The trouble is, we don’t seem to be wired to experience this level of fulfillment. We ignore at least 40 percent of the nectar in our glass, and then bemoan that it is still half empty. In the eleventh century, a rabbi named Bachya ibn Pakuda taught that there are three causes for our lack of gratitude. First of all, once we get attached to material possessions; we keep wanting more. If we enjoy our Ipad 2, we now want an Ipad 4, and no matter how happy we’ve been with our Ipad 4, we just can’t live without a Mini. The second problem is that we take all the good stuff we’ve got for granted. Even our new Mini soon becomes just another tool, while our old Ipad 4 sits idle on a shelf alongside the laptop, smartphone, and CD player that we’ve owned since the Pleistocene era. The third problem, according to Bachya, is the one that concerns me the most tonight. This is that we tend to focus on our disappointments, failures, and hurts, and then lose sight of our blessings altogether. Who cares about a little Mini when the rich kid down the street got a sports car for her seventeenth birthday? And what’s the use of having a new car if you knock your back out working out at the club so you are immobilized for the next two weeks?
To be sure, physical pain is something we all would rather be free from. Getting turned down for a job opening or a date does nothing to lift one’s spirits. And even though we may read the newspaper as a leisure activity, the headlines usually don’t do much to brighten our day. But, as the sages of all religious traditions teach us, we have a choice how to react to these events. So let’s say, for example, my insurance premium has doubled, a lab test came out positive, or that stench comes from a raccoon’s nest in the basement. Our rabbis taught that we react positively or negatively to events like these because we assume that they will lead to either good or bad outcomes. But none of us are clairvoyant. We actually have no idea how things will turn out.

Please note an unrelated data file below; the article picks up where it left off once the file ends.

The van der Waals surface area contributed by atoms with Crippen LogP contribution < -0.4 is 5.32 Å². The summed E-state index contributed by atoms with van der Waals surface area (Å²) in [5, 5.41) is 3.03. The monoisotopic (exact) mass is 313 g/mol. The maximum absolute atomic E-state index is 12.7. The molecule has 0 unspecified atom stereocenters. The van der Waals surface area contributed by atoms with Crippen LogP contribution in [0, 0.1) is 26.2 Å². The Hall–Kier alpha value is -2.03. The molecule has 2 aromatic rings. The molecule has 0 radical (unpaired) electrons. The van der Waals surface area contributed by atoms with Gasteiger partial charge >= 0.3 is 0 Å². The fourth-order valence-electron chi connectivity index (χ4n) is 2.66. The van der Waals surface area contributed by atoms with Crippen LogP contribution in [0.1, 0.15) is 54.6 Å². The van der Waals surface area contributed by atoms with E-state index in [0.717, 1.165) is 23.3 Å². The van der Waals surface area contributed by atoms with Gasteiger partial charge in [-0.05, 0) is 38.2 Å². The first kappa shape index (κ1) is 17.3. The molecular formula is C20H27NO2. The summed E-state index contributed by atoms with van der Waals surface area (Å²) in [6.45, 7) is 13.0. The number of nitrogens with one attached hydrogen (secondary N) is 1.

Alan Morinis, in his book Everyday Holiness: The Jewish Spiritual Path of Mussar, tells the true story of a man condemned to a concentration camp during the Holocaust. Unlike countless others, he survived this ordeal and fled to Uruguay. Decades later, he escaped from the political instability and guerilla warfare in Uruguay and emigrated to the United States with a comfortable fortune. It turned out that in the concentration camp he was forced to make soap; eventually this experience enabled him to become the largest soap manufacturer in Uruguay. These twists of fate demonstrate how the consequences of the events in our lives cannot be predicted. Therefore the Talmud tells us to say a blessing if something good happens, and to say a blessing if something bad happens, because we don’t really know which is which.
To be sure, life sometimes throws situations our way that are truly catastrophic and lead to extreme suffering. Yesterday I met a woman who has survived multiple illnesses deemed to be imminently terminal, and in addition she lost her husband to suicide a year and a half ago. She told me how important it would be for me to mention extreme situations such as hers in this talk, to let people know how her difficulties have compelled her to live every day as if it were her last, to speak authentically and passionately, even if it defied social mores and expectations, to dance, to sing, to laugh, to cry, even if this made people uncomfortable. From tragedy and painful confrontation with death emerged a passion for life, a sense of gratitude for each day, and at the same time a sensitivity that her words and deeds, no matter how freely expressed, must never cross the line of causing physical or emotional hurt to others.